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MotoGP, RUMOURS: Takeo Yokoyama to leave job of technical director in Honda HRC

The technical director of Honda HRC is the first victim in the renewal of the Japanese manufacturer asked for by Marc Marquez in its worst season ever

MotoGP: RUMOURS: Takeo Yokoyama to leave job of technical director in Honda HRC

That Honda is going through a bad period is obvious to anyone who follows the championship. Apart from Marc's absence, the other riders also seem to have serious difficulties in emerging, as evidenced by the Sachsenring GP in which for the first time since the distant 1983 Swedish GP, no Honda rider scored points in the premier class.

As Speedweek reports, for many months we have been wondering when the first heads would begin to roll in the Japanese manufacturer, and now the answer seems to have arrived. Takeo Yokohama, the technical director of Honda HRC, currently still in the paddock at Misano, will be the first sacrificial victim in view of the Japanese manufacturer's poor performance.

Takeo Yokoyama has been part of the Honda family since 1996. He left to study in the United States in 2002 and returned to HRC in 2004 working as a chassis designer. After three years as Dani Pedrosa's track engineer, he moved on to the role of Technical Director and has had the opportunity to use all his valuable experience to date. As HRC's technical manager since 2018, Takeo has led the development of the Honda RC213V to improve and fight for the World Championship every season.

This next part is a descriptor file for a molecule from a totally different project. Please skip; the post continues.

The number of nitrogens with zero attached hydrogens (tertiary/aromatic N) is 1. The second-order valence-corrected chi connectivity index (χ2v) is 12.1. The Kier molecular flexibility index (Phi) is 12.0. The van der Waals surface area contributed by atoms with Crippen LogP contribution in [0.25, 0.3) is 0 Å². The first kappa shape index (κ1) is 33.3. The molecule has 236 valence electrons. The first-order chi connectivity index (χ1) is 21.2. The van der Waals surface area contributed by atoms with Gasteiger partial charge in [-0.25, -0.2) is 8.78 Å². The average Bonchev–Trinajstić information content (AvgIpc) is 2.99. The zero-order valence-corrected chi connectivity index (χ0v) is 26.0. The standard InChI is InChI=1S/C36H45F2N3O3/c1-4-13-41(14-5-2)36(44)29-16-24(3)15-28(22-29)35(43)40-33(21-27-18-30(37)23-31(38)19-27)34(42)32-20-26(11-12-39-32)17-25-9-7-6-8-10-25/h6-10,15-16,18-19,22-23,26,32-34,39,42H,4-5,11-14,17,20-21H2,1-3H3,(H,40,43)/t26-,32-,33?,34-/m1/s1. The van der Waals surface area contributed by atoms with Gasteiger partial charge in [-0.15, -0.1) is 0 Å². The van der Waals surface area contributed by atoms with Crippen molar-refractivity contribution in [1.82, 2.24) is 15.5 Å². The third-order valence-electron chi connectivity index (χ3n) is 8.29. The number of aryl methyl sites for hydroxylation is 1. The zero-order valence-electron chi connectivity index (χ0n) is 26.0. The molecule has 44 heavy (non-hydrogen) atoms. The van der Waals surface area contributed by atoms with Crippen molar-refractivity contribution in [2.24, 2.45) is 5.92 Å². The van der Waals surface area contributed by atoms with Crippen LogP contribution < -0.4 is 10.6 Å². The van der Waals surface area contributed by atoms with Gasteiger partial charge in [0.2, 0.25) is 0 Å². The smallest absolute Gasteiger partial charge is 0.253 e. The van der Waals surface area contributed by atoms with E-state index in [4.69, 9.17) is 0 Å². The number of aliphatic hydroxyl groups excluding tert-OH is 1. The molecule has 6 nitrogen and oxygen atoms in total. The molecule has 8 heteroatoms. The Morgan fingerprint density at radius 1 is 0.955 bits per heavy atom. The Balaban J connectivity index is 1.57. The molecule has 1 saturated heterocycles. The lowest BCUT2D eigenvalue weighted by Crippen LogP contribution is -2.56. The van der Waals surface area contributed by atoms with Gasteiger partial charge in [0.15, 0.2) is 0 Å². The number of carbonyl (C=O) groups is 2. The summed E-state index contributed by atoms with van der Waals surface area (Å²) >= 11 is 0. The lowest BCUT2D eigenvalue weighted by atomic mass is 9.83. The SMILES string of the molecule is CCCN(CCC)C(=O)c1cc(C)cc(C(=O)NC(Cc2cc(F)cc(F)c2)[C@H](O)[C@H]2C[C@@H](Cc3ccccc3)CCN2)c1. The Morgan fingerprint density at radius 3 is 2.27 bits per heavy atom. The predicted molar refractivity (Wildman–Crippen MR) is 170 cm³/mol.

But the poor results in the last two constructors' world championships, with the Japanese manufacturer respectively sixth and even last in 2020 and 2021 have finally sanctioned the fate of the technical director, who could say goodbye to the championship at the end of the season at the latest.

Even in the Riders’ championship, the results have certainly not been encouraging. The vicissitudes of the eight-time world champion have in fact weighed heavily, and two years of Covid-19 and related restrictions certainly cannot be held as justification, considering that two Japanese manufacturers have won the title in those years, Suzuki with Joan Mir in 2020 and Yamaha with Fabio Quartararo in 2021.

Something seems to be starting to move therefore, and Yamaha's hiring of Luca Marmorini, a Formula 1 engineer who previously worked in the engine department with Toyota and Ferrari, means that all the manufacturers are looking around.


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